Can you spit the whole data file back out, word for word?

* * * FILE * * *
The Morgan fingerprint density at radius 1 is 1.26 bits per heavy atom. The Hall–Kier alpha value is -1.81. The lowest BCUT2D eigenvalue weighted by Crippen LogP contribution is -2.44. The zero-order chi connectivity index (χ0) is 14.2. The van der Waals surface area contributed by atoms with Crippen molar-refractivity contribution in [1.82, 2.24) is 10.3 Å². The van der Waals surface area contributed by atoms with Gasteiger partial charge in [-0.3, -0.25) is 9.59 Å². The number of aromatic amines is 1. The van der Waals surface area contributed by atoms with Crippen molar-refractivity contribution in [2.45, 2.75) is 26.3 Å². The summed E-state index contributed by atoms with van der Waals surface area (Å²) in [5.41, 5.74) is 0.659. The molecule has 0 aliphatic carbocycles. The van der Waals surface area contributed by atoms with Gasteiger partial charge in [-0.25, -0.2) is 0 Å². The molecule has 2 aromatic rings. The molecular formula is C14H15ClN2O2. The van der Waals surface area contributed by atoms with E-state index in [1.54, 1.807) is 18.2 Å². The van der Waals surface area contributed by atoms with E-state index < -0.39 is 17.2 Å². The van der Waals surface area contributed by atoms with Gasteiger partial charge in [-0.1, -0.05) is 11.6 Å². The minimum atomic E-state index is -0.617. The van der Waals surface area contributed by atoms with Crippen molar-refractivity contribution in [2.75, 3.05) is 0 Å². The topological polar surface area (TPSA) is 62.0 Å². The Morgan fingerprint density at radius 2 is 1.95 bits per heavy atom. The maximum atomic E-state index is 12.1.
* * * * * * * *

The Morgan fingerprint density at radius 1 is 1.26 bits per heavy atom. The Hall–Kier alpha value is -1.81. The lowest BCUT2D eigenvalue weighted by Crippen LogP contribution is -2.44. The zero-order chi connectivity index (χ0) is 14.2. The van der Waals surface area contributed by atoms with Crippen molar-refractivity contribution in [1.82, 2.24) is 10.3 Å². The van der Waals surface area contributed by atoms with Gasteiger partial charge in [-0.3, -0.25) is 9.59 Å². The number of aromatic amines is 1. The van der Waals surface area contributed by atoms with Crippen molar-refractivity contribution in [2.45, 2.75) is 26.3 Å². The summed E-state index contributed by atoms with van der Waals surface area (Å²) in [5.41, 5.74) is 0.659. The molecule has 0 aliphatic carbocycles. The van der Waals surface area contributed by atoms with Gasteiger partial charge in [-0.25, -0.2) is 0 Å². The molecule has 2 aromatic rings. The molecular formula is C14H15ClN2O2. The van der Waals surface area contributed by atoms with E-state index in [1.54, 1.807) is 18.2 Å². The van der Waals surface area contributed by atoms with E-state index < -0.39 is 17.2 Å². The van der Waals surface area contributed by atoms with Gasteiger partial charge in [-0.1, -0.05) is 11.6 Å². The minimum atomic E-state index is -0.617. The van der Waals surface area contributed by atoms with Crippen molar-refractivity contribution in [2.75, 3.05) is 0 Å². The topological polar surface area (TPSA) is 62.0 Å². The Morgan fingerprint density at radius 2 is 1.95 bits per heavy atom. The maximum atomic E-state index is 12.1.